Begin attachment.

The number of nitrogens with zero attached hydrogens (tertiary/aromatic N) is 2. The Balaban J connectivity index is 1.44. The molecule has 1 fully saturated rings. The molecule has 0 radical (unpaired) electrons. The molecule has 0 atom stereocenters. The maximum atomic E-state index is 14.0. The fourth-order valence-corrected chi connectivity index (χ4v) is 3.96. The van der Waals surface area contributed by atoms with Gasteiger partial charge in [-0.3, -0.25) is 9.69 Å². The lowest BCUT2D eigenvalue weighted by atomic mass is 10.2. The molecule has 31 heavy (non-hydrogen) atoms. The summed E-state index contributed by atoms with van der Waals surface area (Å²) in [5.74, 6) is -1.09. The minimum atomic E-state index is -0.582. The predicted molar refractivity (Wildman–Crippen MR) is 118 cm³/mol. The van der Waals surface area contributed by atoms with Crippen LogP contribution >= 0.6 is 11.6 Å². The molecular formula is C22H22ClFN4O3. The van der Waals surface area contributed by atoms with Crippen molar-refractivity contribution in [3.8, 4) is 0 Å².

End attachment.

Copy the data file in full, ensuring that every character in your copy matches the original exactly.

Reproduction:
The number of nitrogens with zero attached hydrogens (tertiary/aromatic N) is 2. The Balaban J connectivity index is 1.44. The molecule has 1 fully saturated rings. The molecule has 0 radical (unpaired) electrons. The molecule has 0 atom stereocenters. The maximum atomic E-state index is 14.0. The fourth-order valence-corrected chi connectivity index (χ4v) is 3.96. The van der Waals surface area contributed by atoms with Gasteiger partial charge in [-0.3, -0.25) is 9.69 Å². The lowest BCUT2D eigenvalue weighted by atomic mass is 10.2. The molecule has 31 heavy (non-hydrogen) atoms. The summed E-state index contributed by atoms with van der Waals surface area (Å²) in [5.74, 6) is -1.09. The minimum atomic E-state index is -0.582. The predicted molar refractivity (Wildman–Crippen MR) is 118 cm³/mol. The van der Waals surface area contributed by atoms with Crippen LogP contribution >= 0.6 is 11.6 Å². The molecular formula is C22H22ClFN4O3. The van der Waals surface area contributed by atoms with Crippen molar-refractivity contribution in [3.8, 4) is 0 Å².